The recomputation of the means and variances reduces an energy equal to the squared distances of the votes from the means, weighted by assignment probabilities. The recomputation of the caspule activations reduces a free energy equal to the sum of the (scaled) costs used in the logistic function minus the entropy of the activation values. The recomputation of the assignment probabilities reduces the sum of the two energies above minus the entropies of the assignment probabilities.

A CapsNetEM network

The general architecture of a CapsNetEM network looks like this:

Each capsule has a 4×4 pose matrix and one logistic activation unit. The 4×4 pose of each of the primary capsules is a linear transformation of the output of all the lower layer ReLUs centred at that location. When connecting the last capsule layer to the final layer the scaled coordinate (row, column) of the centre of the receptive field of each capsule is added to the first two elements of its vote. “We refer to this technique as Coordinate Addition.” The goal is to encourage the shared final transformations to produce values for those two elements that represent the fine position of the entity relative to the centre of the capsule’s receptive field.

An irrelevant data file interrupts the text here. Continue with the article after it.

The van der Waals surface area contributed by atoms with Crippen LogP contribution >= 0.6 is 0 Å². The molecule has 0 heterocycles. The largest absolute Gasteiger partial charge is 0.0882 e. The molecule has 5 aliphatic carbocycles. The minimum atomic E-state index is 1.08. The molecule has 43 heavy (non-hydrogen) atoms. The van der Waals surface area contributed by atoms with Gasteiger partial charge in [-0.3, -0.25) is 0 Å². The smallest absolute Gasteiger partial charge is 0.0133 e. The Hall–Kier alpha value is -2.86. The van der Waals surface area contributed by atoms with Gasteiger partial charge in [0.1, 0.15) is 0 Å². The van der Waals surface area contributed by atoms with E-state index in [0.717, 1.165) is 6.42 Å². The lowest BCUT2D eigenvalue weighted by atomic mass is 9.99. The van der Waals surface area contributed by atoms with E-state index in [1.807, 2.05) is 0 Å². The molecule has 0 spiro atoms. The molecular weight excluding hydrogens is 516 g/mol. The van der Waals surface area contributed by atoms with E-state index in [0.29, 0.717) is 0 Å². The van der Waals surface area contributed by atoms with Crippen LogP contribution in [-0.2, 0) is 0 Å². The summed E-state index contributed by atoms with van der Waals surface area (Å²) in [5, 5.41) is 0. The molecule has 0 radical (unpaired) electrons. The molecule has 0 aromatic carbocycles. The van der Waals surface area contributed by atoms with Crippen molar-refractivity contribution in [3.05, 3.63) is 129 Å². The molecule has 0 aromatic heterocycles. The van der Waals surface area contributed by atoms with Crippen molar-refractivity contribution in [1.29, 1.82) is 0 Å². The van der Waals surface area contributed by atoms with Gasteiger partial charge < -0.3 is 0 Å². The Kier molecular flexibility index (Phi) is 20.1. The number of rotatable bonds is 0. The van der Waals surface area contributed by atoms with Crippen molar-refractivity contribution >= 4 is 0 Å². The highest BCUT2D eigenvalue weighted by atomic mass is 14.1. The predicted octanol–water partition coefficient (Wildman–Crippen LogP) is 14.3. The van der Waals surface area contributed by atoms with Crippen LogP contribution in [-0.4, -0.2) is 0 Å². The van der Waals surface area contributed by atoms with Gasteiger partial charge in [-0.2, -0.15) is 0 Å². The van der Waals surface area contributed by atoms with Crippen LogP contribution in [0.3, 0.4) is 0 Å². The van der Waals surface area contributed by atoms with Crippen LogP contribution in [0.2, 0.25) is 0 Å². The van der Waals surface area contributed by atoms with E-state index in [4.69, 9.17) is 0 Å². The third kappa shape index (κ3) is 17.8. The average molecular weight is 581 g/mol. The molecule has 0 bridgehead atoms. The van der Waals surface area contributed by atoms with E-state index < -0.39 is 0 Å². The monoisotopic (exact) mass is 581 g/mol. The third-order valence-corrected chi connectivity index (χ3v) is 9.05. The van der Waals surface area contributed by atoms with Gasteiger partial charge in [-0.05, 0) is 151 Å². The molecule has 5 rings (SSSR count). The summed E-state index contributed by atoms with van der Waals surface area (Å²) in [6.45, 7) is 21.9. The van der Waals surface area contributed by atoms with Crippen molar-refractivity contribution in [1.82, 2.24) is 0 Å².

The routing procedure is used between each adjacent pair of capsule layers, and for convolutional capsules each capsule in layer L+1 only sends feedback to capsules within its receptive field in layer L. Instances closer to the borders of the image therefore receive fewer feedbacks.

The following figure shows how the routing algorithm refines vote routing over three iterations:

CapsNetEM for smallNORB

We saw some of the results from applying CapsNetEM to smallNORB at the start of this piece. The authors also tested the ability of CapsNetEM to generalize to novel viewpoints by training both the convolution baseline and a CapsNetEM model on one third of the training data using a limited range of azimuths, and then testing on the remaining two-thirds containing the full set of azimuths. Compared with the baseline CNN, capsules with matched performance on familiar viewpoints reduce the test error rate on novel viewpoints by about 30%.

SmallNORB is an ideal data-set for developing new shape-recognition models precisely because it lacks many of the additional features of images in the wild. Now that our capsules model works well on NORB, we plan to implement an efficient version so that we can test much larger models on much larger data-sets such as ImageNet.